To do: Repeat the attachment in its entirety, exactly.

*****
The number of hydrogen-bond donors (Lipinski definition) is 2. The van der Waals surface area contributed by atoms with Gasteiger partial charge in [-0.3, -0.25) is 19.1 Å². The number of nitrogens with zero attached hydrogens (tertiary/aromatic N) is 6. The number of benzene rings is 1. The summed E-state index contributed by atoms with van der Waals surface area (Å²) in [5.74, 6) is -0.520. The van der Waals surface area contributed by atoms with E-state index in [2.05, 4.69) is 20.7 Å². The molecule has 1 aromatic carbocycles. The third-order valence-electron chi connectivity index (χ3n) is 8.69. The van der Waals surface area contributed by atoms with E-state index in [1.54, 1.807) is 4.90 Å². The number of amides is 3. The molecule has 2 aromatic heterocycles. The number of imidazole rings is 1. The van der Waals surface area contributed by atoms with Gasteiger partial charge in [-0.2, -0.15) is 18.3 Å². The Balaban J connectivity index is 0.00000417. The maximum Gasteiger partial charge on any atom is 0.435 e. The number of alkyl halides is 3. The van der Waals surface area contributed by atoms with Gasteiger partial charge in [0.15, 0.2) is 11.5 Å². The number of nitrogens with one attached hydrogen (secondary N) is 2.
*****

The number of hydrogen-bond donors (Lipinski definition) is 2. The van der Waals surface area contributed by atoms with Gasteiger partial charge in [-0.3, -0.25) is 19.1 Å². The number of nitrogens with zero attached hydrogens (tertiary/aromatic N) is 6. The number of benzene rings is 1. The summed E-state index contributed by atoms with van der Waals surface area (Å²) in [5.74, 6) is -0.520. The van der Waals surface area contributed by atoms with E-state index in [2.05, 4.69) is 20.7 Å². The molecule has 1 aromatic carbocycles. The third-order valence-electron chi connectivity index (χ3n) is 8.69. The van der Waals surface area contributed by atoms with E-state index in [1.54, 1.807) is 4.90 Å². The number of amides is 3. The molecule has 2 aromatic heterocycles. The number of imidazole rings is 1. The van der Waals surface area contributed by atoms with Gasteiger partial charge in [-0.2, -0.15) is 18.3 Å². The Balaban J connectivity index is 0.00000417. The maximum Gasteiger partial charge on any atom is 0.435 e. The number of alkyl halides is 3. The van der Waals surface area contributed by atoms with Gasteiger partial charge in [0.15, 0.2) is 11.5 Å². The number of nitrogens with one attached hydrogen (secondary N) is 2.